Tell me more about the low residency model.
Our low residency program is structured as a combination of two academic years of web-based learning from wherever students may hail and three intensive on-campus summer periods in NYC. During the on- line periods, students engage in rich-media coursework, with supervision from faculty and opportunities to engage virtually with fellow students. The student will be required to submit written material and participate in online forums, as well as contribute online content as both a writer and visual artist.

What are the dates for the summer residency?
Classes begin June 3, 2013 and run through July 26. Subsequent years will be held in a similar block of time. There will be some orientation programming a few days prior to the start. We will also provide training for the web-based learning that will begin in the fall.

Does SVA offer housing?
SVA dorm housing is guaranteed for our students for the summer sessions if you apply for it by May 1, and the fee will be approximately $2100 for a single room for the duration.

How much time can I expect to spend on my work/classes?
For the online workload, a guideline is three or four hours of coursework for each credit hour. So for six credit hours of class weekly, you should expect 18-24 hours of coursework time. During the first year spring semester short story project and second year thesis project, those class hours and work times will be directly related to each individual’s project.

During the eight-week summer semester in NYC, students will be in class or in their studios for 40-50 hours per week. We will also be planning studio visits and individual and group critiques, trips to museums and galleries and other cultural events.

There is currently no part-time structure for this program.

What other access will I have to professionals?
The MFA Visual Narrative program has lined up a rich and diverse pool of cross- disciplinary professionals who will be involved in the program as guest lecturers, artists and authors. During the second year online courses and third summer session, each student will work with the chair to nominate and collaborate with a mentor or thesis advisor of their choosing for the duration of their thesis project. A roster of professionals is posted on our site.

What is the tuition for this program?
Tuition and fees are outlined in the grad catalogue.

What are my options for financial aid?
The SVA Office of Financial Aid coordinates the many sources of aid to meet as much of the students’ financial needs as possible. Their site includes a listing of free scholarship search engines. The grad catalogue has some useful background starting on page 263, including some scholarship resources.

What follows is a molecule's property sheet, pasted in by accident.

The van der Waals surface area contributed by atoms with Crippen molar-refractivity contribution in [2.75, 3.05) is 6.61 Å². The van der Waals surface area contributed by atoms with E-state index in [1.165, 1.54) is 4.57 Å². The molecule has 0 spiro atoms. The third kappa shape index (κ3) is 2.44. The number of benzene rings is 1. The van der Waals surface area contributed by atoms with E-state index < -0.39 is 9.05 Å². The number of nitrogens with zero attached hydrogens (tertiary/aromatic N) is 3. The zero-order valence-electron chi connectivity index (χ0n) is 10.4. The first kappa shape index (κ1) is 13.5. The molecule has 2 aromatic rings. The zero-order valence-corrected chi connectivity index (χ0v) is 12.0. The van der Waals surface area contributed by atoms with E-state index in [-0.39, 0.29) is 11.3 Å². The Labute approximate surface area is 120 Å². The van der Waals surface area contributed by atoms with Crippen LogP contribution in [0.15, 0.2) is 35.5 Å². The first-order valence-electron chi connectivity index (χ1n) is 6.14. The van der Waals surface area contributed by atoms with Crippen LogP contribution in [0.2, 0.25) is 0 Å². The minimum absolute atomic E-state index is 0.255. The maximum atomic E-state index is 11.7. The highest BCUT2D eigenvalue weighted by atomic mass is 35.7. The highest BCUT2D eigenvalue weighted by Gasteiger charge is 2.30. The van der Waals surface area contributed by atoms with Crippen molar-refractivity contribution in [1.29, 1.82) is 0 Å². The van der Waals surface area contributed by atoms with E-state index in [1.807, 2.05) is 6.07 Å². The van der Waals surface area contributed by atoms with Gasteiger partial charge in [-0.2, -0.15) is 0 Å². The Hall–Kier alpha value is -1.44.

We are in the early stages of starting our own scholarship program.

Is the program accredited by NASAD?
Yes, we are fully accredited.

International Students

Can international students apply to this program?
Nathan Fox, Chair MFA Visual Narrative nfox@sva.edu 212-592-2390
It is a perfect fit as students are only required to be on campus in NYC for three eight-week periods during three summers.

How long can they stay in the U.S.?
Students can be admitted to the U.S. 30 days before the summer semester begins, and stay for 60 days after the summer semester end date on a “grace period.” Since MFA Visual Narrative students are not enrolled full time in the Fall and Spring semesters, students cannot stay in the U.S. on the F-1 visa during those times. This is because by law, full-time enrollment (minimum of 12-credits at SVA) is required to maintain a valid visa status. The Fall and Spring semesters of the MFA Visual Narrative program are offered online only and total less than full-time enrollment (only 6 credits per semester). For this reason, we cannot sponsor the visa during the Fall and Spring semesters. Please contact the International Student Office if you need any clarification on this issue: iso@sva.edu.
Detailed information for you can be found on SVA’s international student page here which includes a FAQ section.

Are they eligible for F-1 visa benefits, such as employment eligibility?
Federal regulations are very strict about employment for F-1 students. MFA Visual Narrative students are only eligible to work on-campus during the summer semesters. They are not eligible for paid or unpaid off-campus employment or internships.

What is the English language requirement?
Fully half of our curriculum is devoted to developing creative writing skills, which makes it essential that students exhibit a strong command of both spoken and written English. MFA Visual Narrative applicants must have a minimum score of 100 (internet-based) or 250 (computer-based) TOEFL to be considered for admission.